Published On: Tue, Feb 23rd, 2016

Smart beta ‘could go horribly wrong’

Rob Arnott, chairman and founder of Research Affiliates LLC, speaks at the Morningstar Investment Conference in Chicago, Illinois, U.S., on Thursday, June 24, 2010.

Rob Arnott, chairman and founder of Research Affiliates LLC, speaks at the Morningstar Investment Conference in Chicago, Illinois, U.S., on Thursday, June 24, 2010.

Smart beta, one of the most popular investment strategies of the past 12 months, could go “horribly wrong” and leave investors nursing large-scale losses, according to one of the pioneers of the concept.

Rob Arnott, chairman and chief executive of Research Affiliates, the US company that developed some of the world’s first smart beta indices, has warned that the soaring popularity of these strategies is likely to lead to a severe fall in investment performance. “In the next three to five years, I expect [some smart beta investors] will end up very disappointed,” he said.

His company published a report last week, suggesting some smart beta funds could go “horribly wrong” for investors.

Mr Arnott added: “I thought the growth in smart beta was a good thing. Now when I see product proliferation in areas that I think are unwise and that are putting people at risk of performance chasing, that growth ceases to be a good thing.”

Asset managers, including BlackRock, Legg Mason and Amundi, have launched a number of smart beta funds, which act as a halfway house between active and passive management, over the past five years.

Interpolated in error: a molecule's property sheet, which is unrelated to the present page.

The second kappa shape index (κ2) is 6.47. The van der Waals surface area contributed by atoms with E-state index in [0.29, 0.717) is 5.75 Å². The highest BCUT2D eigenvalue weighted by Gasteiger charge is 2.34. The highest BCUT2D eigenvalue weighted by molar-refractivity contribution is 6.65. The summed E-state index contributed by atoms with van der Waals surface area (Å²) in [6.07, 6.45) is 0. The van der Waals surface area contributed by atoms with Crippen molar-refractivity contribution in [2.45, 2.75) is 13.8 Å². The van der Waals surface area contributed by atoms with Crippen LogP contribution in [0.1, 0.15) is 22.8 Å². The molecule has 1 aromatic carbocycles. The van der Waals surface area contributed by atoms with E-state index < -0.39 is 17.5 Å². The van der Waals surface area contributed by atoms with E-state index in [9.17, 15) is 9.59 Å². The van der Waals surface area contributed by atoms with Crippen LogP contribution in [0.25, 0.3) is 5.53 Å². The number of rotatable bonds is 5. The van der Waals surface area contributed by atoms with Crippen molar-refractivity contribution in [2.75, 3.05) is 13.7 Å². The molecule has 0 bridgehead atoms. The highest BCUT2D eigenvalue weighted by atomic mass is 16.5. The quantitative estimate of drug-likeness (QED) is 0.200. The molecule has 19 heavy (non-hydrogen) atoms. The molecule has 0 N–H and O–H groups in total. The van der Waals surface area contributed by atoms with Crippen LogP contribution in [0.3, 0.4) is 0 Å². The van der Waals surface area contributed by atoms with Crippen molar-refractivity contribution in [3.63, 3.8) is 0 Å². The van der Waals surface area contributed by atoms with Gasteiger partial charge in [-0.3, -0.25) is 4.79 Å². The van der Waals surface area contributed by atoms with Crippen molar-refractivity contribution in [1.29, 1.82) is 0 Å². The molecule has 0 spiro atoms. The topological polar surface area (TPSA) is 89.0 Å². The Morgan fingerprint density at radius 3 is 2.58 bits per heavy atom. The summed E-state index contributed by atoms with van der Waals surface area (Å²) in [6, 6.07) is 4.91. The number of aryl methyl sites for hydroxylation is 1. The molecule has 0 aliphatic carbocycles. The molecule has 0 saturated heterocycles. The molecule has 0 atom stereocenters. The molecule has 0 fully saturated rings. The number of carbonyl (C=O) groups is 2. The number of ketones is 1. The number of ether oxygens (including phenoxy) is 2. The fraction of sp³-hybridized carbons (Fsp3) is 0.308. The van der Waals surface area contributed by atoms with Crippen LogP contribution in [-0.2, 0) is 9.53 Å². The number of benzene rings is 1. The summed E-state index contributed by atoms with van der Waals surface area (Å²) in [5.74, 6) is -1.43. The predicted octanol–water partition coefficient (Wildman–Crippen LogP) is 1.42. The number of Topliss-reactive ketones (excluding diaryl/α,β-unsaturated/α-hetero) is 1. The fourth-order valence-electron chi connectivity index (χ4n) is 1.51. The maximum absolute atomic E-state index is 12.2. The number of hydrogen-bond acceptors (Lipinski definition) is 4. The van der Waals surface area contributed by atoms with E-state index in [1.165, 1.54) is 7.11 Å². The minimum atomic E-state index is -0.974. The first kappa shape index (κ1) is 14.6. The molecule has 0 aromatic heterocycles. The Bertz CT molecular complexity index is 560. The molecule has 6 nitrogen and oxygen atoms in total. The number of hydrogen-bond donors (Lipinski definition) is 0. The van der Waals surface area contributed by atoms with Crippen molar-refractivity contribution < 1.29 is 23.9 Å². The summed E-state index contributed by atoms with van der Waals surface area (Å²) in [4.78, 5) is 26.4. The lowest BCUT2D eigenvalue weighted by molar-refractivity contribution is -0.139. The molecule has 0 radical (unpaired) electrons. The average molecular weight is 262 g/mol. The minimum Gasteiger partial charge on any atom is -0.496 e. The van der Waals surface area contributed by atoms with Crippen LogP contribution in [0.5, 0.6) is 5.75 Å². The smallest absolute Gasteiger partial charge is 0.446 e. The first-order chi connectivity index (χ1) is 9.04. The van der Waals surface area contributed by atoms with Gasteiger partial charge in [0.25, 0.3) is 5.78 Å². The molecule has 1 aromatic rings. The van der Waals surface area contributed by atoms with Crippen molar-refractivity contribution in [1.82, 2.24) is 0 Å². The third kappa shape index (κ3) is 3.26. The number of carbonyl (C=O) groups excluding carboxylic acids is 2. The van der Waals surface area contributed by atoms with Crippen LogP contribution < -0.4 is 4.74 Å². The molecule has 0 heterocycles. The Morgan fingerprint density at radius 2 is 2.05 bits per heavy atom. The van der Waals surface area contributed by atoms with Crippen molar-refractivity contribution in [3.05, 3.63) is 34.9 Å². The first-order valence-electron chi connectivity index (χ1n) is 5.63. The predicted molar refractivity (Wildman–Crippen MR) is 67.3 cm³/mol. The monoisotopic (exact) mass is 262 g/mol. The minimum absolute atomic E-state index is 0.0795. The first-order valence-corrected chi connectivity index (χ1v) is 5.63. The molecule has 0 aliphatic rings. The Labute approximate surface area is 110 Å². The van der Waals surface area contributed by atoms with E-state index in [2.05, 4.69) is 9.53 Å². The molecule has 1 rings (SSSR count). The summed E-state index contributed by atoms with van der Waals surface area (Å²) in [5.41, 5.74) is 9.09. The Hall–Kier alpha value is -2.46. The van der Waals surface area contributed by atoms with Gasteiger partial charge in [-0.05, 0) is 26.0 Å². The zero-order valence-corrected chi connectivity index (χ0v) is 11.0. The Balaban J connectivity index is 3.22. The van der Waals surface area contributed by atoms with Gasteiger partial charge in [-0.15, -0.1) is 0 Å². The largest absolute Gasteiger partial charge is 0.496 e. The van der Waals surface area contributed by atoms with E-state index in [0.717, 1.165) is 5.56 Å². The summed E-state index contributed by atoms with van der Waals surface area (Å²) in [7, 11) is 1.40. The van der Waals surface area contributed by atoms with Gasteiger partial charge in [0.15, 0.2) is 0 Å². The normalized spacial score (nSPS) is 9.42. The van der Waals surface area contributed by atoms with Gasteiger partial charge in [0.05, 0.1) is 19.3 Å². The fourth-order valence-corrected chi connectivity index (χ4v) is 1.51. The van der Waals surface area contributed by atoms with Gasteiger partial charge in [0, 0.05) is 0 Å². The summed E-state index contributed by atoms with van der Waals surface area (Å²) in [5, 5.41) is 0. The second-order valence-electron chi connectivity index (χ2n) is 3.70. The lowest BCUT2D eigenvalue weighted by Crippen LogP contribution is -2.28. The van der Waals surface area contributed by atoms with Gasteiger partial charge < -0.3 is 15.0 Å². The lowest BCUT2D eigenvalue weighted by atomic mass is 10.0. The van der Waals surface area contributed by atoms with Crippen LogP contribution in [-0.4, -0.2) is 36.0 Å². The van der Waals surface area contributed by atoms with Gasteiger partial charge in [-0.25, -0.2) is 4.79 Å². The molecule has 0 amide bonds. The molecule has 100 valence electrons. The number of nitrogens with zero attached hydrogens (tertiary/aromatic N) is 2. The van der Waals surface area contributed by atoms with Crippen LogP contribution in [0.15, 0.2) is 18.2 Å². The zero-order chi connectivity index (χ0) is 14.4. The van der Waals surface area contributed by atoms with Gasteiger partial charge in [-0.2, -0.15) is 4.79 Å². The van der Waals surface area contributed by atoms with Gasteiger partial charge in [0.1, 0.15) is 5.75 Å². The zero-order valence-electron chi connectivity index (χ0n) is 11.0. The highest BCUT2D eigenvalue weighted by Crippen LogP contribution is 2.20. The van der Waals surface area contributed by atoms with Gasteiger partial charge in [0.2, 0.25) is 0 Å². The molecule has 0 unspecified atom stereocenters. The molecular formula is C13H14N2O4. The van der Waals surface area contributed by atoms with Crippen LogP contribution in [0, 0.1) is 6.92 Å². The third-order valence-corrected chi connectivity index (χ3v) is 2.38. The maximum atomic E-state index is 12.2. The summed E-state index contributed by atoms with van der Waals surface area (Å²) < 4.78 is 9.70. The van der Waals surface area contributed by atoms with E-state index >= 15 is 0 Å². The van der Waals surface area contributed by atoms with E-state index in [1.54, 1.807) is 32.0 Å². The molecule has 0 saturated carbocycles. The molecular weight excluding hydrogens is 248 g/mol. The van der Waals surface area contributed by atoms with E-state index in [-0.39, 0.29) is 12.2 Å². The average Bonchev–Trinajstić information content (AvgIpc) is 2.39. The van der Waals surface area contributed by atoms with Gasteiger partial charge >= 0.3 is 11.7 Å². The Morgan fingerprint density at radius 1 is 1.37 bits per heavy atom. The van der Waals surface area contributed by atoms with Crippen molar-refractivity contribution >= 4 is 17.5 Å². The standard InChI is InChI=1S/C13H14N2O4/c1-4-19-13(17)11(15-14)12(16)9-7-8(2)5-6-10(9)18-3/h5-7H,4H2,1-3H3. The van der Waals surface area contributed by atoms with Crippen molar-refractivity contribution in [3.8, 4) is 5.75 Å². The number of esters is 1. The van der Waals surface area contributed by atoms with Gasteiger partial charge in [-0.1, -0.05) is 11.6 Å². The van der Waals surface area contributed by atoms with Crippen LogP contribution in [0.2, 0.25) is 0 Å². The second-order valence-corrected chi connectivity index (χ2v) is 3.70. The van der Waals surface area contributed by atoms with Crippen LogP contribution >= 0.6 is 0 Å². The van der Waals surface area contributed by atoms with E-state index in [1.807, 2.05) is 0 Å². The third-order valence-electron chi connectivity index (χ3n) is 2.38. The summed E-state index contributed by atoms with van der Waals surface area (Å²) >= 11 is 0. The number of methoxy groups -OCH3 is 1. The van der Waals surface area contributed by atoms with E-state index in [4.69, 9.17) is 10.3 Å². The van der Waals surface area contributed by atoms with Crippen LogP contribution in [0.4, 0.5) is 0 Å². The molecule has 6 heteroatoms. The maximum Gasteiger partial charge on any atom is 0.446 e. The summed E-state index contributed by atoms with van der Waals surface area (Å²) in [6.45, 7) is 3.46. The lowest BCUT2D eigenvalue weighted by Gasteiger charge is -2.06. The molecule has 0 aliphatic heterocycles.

Assets under management in smart-beta strategies have ballooned from $103 billion in 2008 to $616 billion in 2015, according toMorningstar, the data provider.

These strategies take a basic passive investment strategy but tweak it to generate above-market returns, for example by excluding stocks with the most volatility over previous periods.

The strategies are often tested by looking at how an idea such as low volatility would have worked in previous years.

Research Affiliates said that many smart beta strategies outperformed the market because their underlying stocks became more expensive, not because of the factors the indices claimed generated strong performance.

Mr Arnott added that “performance chasing”, rather than investing fundamentally, could have dire consequences. “If you buy what has gone up just because it has gone up, you are buying for reasons that have nothing to do with valuations and run the risk of buying at the top of a bubble,” he said.


[Source:- CNBC]